UK Jobs Market Slowing Amid Worker Shortages, BoE to Press Ahead With Tightening
- UK jobs growth slowed significantly in the three months to July.
- That was mostly due to worker shortages, with the jump in the economic inactivity rate.
- Elevated wage growth as businesses compete for workers keeps pressure on the BoE to tighten.
UK Jobs Market Slows Amid Worker Shortages
Despite the UK unemployment rate falling to its lowest level since the 1970s in the three months to July, there are growing signs that the UK jobs market is slowing, though analysts think that persistent worker shortages and still elevated wage growth will maintain pressure on the BoE to hike interest rates rapidly in the coming quarters.
The UK jobless rate unexpectedly fell to 3.6% from 3.8% in the prior three months to June period, with analysts having expected it to remain unchanged. The drop was primarily driven by falling labor force participation, however, with job growth slowing significantly.
According to the UK Office for National Statistics (ONS) report, only 40,000 new jobs were created in the three months to July, well below the expected 128,000 gain. The so-called economic inactivity rate (i.e. working-age individuals not participating in the labor market) rose to 21.7% from 21.3% in the prior period.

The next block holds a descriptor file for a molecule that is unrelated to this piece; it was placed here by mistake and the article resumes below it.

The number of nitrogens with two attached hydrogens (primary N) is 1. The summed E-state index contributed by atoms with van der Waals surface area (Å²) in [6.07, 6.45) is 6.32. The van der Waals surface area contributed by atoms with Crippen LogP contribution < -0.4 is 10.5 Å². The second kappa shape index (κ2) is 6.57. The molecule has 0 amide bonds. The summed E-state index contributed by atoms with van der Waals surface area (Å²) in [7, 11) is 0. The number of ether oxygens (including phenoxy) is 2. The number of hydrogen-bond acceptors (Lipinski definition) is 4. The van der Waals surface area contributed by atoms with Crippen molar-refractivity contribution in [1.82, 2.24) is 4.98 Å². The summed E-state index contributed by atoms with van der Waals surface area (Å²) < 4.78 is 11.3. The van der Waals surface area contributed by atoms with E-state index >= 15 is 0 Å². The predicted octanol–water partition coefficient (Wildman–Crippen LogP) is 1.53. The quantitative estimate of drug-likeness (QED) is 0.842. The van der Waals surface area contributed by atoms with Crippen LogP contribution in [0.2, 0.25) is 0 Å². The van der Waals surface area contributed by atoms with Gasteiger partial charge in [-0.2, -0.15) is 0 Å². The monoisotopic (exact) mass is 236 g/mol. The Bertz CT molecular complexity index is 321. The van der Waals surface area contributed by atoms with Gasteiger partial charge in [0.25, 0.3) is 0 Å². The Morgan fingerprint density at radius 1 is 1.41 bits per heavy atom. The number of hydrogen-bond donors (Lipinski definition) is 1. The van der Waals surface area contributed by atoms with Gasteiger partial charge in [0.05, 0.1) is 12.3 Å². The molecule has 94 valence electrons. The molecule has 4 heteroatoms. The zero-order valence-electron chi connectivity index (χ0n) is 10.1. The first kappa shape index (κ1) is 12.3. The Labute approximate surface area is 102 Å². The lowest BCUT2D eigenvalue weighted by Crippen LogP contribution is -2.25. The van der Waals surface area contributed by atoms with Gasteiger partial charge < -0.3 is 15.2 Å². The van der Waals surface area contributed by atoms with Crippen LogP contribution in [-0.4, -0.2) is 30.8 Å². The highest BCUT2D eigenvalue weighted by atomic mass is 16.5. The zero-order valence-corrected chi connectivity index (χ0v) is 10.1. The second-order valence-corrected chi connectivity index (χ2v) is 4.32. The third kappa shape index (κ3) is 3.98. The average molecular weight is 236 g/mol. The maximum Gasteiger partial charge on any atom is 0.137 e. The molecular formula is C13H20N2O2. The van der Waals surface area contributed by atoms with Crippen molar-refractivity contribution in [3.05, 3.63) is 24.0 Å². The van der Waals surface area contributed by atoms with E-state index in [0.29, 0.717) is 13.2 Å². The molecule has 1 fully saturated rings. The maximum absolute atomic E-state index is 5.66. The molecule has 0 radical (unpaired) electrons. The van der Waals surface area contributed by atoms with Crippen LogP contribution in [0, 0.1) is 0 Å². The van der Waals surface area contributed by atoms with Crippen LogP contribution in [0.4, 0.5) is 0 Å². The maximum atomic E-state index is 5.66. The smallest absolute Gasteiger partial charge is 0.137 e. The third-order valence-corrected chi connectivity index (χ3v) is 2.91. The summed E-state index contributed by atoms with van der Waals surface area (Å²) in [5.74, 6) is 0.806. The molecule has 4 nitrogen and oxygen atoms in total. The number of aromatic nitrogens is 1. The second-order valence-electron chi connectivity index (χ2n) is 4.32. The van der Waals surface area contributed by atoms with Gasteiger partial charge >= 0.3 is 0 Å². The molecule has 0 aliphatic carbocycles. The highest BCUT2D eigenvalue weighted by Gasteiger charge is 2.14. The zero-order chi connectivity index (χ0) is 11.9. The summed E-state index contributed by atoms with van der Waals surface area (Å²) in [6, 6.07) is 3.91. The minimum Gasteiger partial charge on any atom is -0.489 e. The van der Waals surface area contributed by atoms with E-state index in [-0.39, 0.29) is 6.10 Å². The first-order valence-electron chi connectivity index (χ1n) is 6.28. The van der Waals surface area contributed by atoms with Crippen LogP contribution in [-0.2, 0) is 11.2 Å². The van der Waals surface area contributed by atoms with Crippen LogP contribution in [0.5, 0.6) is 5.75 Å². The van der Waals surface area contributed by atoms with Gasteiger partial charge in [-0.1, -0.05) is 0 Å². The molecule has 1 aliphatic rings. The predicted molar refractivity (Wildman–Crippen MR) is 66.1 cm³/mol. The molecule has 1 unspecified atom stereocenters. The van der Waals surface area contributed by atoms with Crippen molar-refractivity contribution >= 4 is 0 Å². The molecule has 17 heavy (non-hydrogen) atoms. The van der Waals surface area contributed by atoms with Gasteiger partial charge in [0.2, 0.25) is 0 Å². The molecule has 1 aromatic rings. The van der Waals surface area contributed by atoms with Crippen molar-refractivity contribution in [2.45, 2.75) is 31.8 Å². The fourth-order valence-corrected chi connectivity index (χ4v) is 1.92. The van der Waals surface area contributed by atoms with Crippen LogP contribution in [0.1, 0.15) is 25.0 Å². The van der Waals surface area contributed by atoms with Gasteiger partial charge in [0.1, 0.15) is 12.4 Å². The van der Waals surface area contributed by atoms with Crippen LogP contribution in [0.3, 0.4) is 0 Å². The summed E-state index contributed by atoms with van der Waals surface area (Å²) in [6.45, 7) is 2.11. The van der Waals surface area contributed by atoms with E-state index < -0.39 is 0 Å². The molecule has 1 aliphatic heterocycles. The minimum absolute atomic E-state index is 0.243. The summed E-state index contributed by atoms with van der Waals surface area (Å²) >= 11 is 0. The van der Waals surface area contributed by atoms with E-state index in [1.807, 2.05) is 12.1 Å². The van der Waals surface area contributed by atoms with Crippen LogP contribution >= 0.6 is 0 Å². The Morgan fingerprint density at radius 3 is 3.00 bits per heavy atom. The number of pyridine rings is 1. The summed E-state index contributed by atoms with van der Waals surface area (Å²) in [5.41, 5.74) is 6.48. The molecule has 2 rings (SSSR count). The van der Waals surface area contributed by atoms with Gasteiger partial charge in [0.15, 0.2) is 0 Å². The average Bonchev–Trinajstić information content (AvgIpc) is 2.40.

A jump in the number of workers classified as long-term sick, which has risen by 150,000 in the last two months, has contributed to a shortage of workers that has driven the slowing pace of job gains/rising inactivity rate. ING notes that the number of workers sidelined from the jobs market due to sickness is up 400,000 versus pre-pandemic levels.
Analysts at the bank state that the latest jobs figures back up the takeaway from recent business surveys that suggest firms are still struggling to find workers. “Both the BoE’s Agent’s survey and the ONS’ bi-weekly business survey have shown no improvement in the number of firms saying they are struggling to source workers” as of late, they say.
While UK job vacancies did drop by 34,000 in the three months to August, according to the latest ONS figures, it remains close to record highs at 1.266 million, indicating demand for workers is not the limiting factor in the slowing UK jobs market.
BoE to Press Ahead With Further Tightening
Though the shortage of workers signifies that the UK economy is operating below its potential, it maintains the pressure on Bank of England to continue with aggressive rate hikes. Competition for scarce workers meant that Average Earnings excluding bonuses rose more than expected in July to 5.2% from 4.7% a month earlier, well above the BoE’s 2.0% inflation target and potentially adding to fears that the UK economy has entered a so-called “wage-price” spiral.
“Persistent worker supply constraints coupled with so far only modest signs of reduced hiring demand will provide further ammunition for Bank of England hawks to push ahead with further tightening”, said analysts at ING. According to a recently released Reuters poll, the BoE is expected to implement another 50 bps rate hike next week, taking its benchmark rate to 2.25%.
Some analysts are warning it may have to go as high as 4.0% in 2023 in light of UK PM Liz Truss’ recently announced fiscal stimulus package designed to protect consumers from a massive energy price hike this coming winter, as well as shield businesses. While the plan has contributed to a fall in how much headline inflation is expected to rise in the coming quarters, some think it will boost core inflation in the UK.